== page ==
Yes, and often in songs you’ll find the lyrics got changed to be cheerfully offensive, and then the changed song would be whistled, so those who heard the tune but didn’t know the offensive words would think it was just a jolly little tune, while those who did know would get the hidden meaning. There are a few songs that were used like that. One that sticks in my head is ‘A-Tisket-A-Tasket’ where the ‘little yellow basket’ became a ‘bastard’.

In terms of the final Whistling Orchestra performance, do you know yet who is taking part?
We did an open call and about ten strong adult whistlers joined us, so they and Sheila Harrod will hold the main melody lines, making the spine of the piece. Then we’re working with Nottingham People’s Choir who will be doing the harmonies. We also have children from Mellors Primary School and they will be doing the percussion and other sounds, like clicking their tongues and blowing, but all using the mouth as an instrument.

A bit like beat boxing? I often hear kids making percussive sounds while listening to music, so maybe that’s partly supplementing whistling?
One thing someone mentioned to explain why whistling might be less common than it once was is that popular music might have become too complicated. A simple melody line can be whistled very easily, but the faster, more complex rhythms used in popular songs now can be percussive rather than melodic vocally – ‘uh huh ah’ or ‘ooh ooh ha’ rather than the simpler melodies of the songs the BBC were broadcasting in factories. But I’ve also noticed that whistling is often unconscious, and what we whistle often just tracks whatever is in the air. Listening to what people whistle is like having access to a snapshot archive of what parts from popular songs have really stuck in their minds.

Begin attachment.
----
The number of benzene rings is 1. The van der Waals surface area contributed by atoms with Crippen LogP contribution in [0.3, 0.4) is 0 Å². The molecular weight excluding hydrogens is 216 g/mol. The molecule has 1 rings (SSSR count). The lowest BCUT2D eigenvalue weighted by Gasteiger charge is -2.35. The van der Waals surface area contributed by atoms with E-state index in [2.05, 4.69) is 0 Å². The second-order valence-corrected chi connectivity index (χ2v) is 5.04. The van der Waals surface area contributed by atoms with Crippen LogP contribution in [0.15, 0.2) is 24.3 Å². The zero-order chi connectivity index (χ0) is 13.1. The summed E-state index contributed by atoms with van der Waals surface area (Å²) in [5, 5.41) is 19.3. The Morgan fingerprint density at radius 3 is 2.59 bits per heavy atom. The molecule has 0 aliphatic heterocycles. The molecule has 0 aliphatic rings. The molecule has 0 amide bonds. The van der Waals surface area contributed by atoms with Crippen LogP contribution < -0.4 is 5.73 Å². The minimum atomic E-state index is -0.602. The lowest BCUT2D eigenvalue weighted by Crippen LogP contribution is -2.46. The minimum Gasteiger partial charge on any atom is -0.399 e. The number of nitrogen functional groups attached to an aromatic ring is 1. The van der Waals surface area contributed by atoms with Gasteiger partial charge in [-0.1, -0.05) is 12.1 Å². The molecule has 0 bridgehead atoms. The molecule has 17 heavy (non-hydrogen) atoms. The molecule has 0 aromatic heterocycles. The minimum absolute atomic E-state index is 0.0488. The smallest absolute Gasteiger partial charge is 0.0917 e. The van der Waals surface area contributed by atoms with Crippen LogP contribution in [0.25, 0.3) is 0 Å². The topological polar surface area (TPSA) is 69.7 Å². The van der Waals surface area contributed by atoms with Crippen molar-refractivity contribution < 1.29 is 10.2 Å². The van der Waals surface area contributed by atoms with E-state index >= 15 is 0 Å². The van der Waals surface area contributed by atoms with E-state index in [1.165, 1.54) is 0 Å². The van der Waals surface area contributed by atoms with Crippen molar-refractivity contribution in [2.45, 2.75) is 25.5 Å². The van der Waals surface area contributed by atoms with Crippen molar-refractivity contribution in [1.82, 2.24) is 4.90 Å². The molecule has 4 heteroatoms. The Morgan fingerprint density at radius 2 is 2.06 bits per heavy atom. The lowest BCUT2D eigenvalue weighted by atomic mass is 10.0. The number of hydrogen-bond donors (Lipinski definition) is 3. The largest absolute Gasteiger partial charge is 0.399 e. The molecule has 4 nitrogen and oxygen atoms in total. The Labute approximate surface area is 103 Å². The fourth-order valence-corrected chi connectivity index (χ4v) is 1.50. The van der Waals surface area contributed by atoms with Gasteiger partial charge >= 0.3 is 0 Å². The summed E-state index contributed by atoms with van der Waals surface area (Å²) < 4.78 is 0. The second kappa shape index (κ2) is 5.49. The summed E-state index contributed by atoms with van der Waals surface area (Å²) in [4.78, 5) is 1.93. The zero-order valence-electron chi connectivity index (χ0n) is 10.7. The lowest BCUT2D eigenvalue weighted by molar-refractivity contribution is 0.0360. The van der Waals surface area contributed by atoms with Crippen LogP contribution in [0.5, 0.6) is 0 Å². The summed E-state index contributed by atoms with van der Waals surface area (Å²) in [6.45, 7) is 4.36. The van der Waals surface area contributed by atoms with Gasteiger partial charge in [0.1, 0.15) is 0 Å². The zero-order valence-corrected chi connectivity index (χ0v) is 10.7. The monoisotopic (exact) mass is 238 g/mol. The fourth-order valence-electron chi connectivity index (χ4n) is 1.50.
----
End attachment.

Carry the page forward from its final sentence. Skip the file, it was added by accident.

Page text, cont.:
Will the score be a one-off, dependent on the city as a location and its very particular history?
For me it is really special to create a short piece of music that is both about and made from Nottingham’s history and people, drawing on songs with a history and continuing presence here. We will be recording our performances – it can also be interesting to take these very site-specific works elsewhere. There have been other projects I’ve done around a particular neighbourhood or building, and when I’ve taken the work abroad, into a completely different, slightly random context, they still resonate with the sites, people and histories that shaped them.

The Whistling Orchestra Performace, Primary, Seely Road, NG7 1NU, Saturday 27 February, 3 - 4pm, free; Nottingham Contemporary, Tuesday 26 April, free.

A Brief History of Whistling by John Lucas and Allan Chatburn is published by Five Leaves.

Primary Gallery website